VMware vCenter Server™ 6.0 substantially improves performance over previous vCenter Server versions. This paper demonstrates the improved performance in vCenter Server 6.0 compared to vCenter Server 5.5, and shows that vCenter Server with the embedded vPostgres database now performs as well as vCenter Server with an external database, even at vCenter Server’s scale limits. This paper also discusses factors that affect vCenter Server performance and provides best practices for vCenter Server performance.
What’s New in vCenter Server 6.0
vCenter Server 6.0 brings extensive improvements in performance and scalability over vCenter Server 5.5:
- Operational throughput is over 100% higher, and certain operations are over 80% faster.
- VMware vCenter Server™ Appliance™ now has the same scale limits as vCenter Server on Windows with an external database: 1,000 ESXi hosts, 10,000 powered-on virtual machines, and 15,000 registered virtual machines.
- VMware vSphere® Web Client performance has improved, with certain pages over 90% faster.
In addition, vCenter Server 6.0 provides new deployment options:
- Both vCenter Server on Windows and VMware vCenter Server Appliance provide an embedded vPostgres database as an alternative to an external database. (vPostgres replaces the SQL Server Express option that was available in previous vCenter versions.)
- The embedded vPostgres database supports vCenter’s full scale limits when used with the vCenter Server Appliance.
Performance Comparison with vCenter Server 5.5
In order to demonstrate and quantify performance improvements in vCenter Server 6.0, this section compares 6.0 and 5.5 performance at several inventory and workload sizes. In addition, this section compares vCenter Server 6.0 on Windows to the vCenter Server Appliance at different inventory sizes, to highlight the larger scale limits in the Appliance in vCenter 6.0. Finally, this section illustrates the performance gained by provisioning vCenter with additional resources.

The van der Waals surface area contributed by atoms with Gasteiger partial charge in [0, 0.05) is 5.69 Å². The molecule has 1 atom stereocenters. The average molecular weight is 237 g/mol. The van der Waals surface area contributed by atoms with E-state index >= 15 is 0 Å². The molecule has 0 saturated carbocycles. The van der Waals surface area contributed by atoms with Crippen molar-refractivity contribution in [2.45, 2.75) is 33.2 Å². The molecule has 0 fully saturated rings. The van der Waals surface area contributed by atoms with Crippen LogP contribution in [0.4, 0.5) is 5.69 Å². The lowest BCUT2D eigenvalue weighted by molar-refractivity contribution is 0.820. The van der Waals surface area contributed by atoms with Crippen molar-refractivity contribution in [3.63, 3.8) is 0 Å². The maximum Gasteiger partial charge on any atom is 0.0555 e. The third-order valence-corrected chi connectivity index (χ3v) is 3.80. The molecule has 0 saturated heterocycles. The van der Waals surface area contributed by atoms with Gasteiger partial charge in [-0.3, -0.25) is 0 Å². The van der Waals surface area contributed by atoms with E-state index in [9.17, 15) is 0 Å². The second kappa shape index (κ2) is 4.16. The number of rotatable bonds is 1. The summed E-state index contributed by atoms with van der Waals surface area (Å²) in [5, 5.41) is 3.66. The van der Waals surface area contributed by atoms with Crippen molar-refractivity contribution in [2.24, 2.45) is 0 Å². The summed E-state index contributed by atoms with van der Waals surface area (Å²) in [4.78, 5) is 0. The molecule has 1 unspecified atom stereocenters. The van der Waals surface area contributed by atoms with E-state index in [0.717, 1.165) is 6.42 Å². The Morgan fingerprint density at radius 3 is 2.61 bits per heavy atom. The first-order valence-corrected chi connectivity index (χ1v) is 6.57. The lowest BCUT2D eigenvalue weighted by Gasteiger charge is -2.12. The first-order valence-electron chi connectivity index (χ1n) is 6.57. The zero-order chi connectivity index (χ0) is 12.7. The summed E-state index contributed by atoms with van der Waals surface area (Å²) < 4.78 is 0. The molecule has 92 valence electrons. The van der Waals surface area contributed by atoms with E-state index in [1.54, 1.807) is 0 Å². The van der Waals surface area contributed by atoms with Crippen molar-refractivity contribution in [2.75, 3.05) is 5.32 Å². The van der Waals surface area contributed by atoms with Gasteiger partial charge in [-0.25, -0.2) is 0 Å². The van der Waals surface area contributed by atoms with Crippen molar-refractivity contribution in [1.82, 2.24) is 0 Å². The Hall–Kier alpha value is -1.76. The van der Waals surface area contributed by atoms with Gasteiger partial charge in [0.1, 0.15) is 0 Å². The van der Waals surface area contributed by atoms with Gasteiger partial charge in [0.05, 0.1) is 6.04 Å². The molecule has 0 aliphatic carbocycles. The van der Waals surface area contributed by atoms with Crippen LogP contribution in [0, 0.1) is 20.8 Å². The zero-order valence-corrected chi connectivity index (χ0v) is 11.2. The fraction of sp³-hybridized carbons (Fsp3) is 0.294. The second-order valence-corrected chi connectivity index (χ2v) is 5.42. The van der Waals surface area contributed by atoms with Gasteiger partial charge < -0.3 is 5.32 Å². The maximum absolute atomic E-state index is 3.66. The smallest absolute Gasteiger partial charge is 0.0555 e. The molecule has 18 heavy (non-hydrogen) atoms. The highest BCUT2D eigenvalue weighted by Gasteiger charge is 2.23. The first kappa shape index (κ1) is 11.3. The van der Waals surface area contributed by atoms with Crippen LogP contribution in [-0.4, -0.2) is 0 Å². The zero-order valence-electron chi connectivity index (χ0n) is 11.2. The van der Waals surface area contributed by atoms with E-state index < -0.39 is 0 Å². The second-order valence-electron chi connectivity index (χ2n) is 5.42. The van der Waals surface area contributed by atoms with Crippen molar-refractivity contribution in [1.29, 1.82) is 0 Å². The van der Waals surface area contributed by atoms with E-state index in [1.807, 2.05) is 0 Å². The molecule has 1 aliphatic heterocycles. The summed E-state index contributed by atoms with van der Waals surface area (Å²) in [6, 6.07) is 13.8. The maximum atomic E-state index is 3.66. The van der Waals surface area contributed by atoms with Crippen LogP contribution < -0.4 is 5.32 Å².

The workload for this comparison uses vSphere Web Services API clients to simulate a self-service cloud environment with a large amount of virtual machine “churn” (that is, frequently creating, deleting, and reconfiguring virtual machines). Each client repeatedly issues a series of inventory management and provisioning operations to vCenter Server. Table 1 lists the operations performed in this workload. The operations listed here were chosen from a sampling of representative customer data. Also, the inventories in this experiment used vCenter features including DRS, High Availability, and vSphere Distributed Switch. (See Appendix A for precise details on inventory configuration.)
Figure 3 shows vCenter Server operation throughput (in operations per minute) for the heaviest workload for each inventory size. Performance has improved considerably at all sizes. For example, for the large inventory setup (Figure 3, right), operational throughput has increased from just over 600 operations per minute in vCenter Server 5.5 to over 1,200 operations per minute in vCenter Server 6.0 for Windows: an improvement of over 100%.
The other inventory sizes show similar gains in operational throughput.
Figure 3. vCenter throughput at several inventory sizes, with heavy workload (higher is better). Throughput has increased at all inventory sizes in vCenter Server 6.0.
Figure 4 shows median latency across all operations in the heaviest workload for each inventory size. Just as with operational throughput in Figure 3, latency has improved at all inventory sizes. For example, for the large inventory setup (Figure 4, right), median operational latency has decreased from 19.4 seconds in vCenter Server 5.5 to 4.0 seconds in vCenter Server Appliance 6.0: a decrease of about 80%. The other inventory sizes also show large decreases in operational latency.
Figure 4. vCenter Server median latency at several inventory sizes, with heavy workload (lower is better). Latency has decreased at all inventory sizes in vCenter 6.0.
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